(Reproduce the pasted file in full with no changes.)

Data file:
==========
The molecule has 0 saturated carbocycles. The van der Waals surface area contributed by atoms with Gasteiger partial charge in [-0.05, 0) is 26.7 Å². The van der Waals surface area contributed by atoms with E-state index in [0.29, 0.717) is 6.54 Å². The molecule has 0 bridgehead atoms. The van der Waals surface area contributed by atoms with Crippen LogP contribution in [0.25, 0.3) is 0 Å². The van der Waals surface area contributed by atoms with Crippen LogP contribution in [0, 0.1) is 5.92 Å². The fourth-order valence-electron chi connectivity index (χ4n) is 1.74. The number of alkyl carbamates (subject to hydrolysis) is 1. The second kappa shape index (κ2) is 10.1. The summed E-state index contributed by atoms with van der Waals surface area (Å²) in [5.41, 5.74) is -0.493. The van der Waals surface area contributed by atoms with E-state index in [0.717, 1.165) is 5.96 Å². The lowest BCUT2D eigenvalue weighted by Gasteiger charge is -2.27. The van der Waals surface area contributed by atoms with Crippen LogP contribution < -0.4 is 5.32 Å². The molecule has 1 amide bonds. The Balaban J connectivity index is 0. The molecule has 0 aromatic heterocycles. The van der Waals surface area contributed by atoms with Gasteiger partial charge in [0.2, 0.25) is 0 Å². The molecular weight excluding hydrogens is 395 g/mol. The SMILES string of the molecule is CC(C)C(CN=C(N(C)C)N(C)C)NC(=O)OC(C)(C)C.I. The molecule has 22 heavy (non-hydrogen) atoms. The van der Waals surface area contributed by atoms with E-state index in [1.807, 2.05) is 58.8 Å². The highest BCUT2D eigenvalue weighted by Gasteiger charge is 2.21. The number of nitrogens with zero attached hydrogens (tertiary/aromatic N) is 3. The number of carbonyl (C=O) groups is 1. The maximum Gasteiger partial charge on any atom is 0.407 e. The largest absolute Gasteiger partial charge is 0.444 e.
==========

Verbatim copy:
The molecule has 0 saturated carbocycles. The van der Waals surface area contributed by atoms with Gasteiger partial charge in [-0.05, 0) is 26.7 Å². The van der Waals surface area contributed by atoms with E-state index in [0.29, 0.717) is 6.54 Å². The molecule has 0 bridgehead atoms. The van der Waals surface area contributed by atoms with Crippen LogP contribution in [0.25, 0.3) is 0 Å². The van der Waals surface area contributed by atoms with Crippen LogP contribution in [0, 0.1) is 5.92 Å². The fourth-order valence-electron chi connectivity index (χ4n) is 1.74. The number of alkyl carbamates (subject to hydrolysis) is 1. The second kappa shape index (κ2) is 10.1. The summed E-state index contributed by atoms with van der Waals surface area (Å²) in [5.41, 5.74) is -0.493. The van der Waals surface area contributed by atoms with E-state index in [0.717, 1.165) is 5.96 Å². The lowest BCUT2D eigenvalue weighted by Gasteiger charge is -2.27. The van der Waals surface area contributed by atoms with Crippen LogP contribution < -0.4 is 5.32 Å². The molecule has 1 amide bonds. The Balaban J connectivity index is 0. The molecule has 0 aromatic heterocycles. The van der Waals surface area contributed by atoms with Gasteiger partial charge in [0.2, 0.25) is 0 Å². The molecular weight excluding hydrogens is 395 g/mol. The SMILES string of the molecule is CC(C)C(CN=C(N(C)C)N(C)C)NC(=O)OC(C)(C)C.I. The molecule has 22 heavy (non-hydrogen) atoms. The van der Waals surface area contributed by atoms with E-state index in [1.807, 2.05) is 58.8 Å². The highest BCUT2D eigenvalue weighted by Gasteiger charge is 2.21. The number of nitrogens with zero attached hydrogens (tertiary/aromatic N) is 3. The number of carbonyl (C=O) groups is 1. The maximum Gasteiger partial charge on any atom is 0.407 e. The largest absolute Gasteiger partial charge is 0.444 e.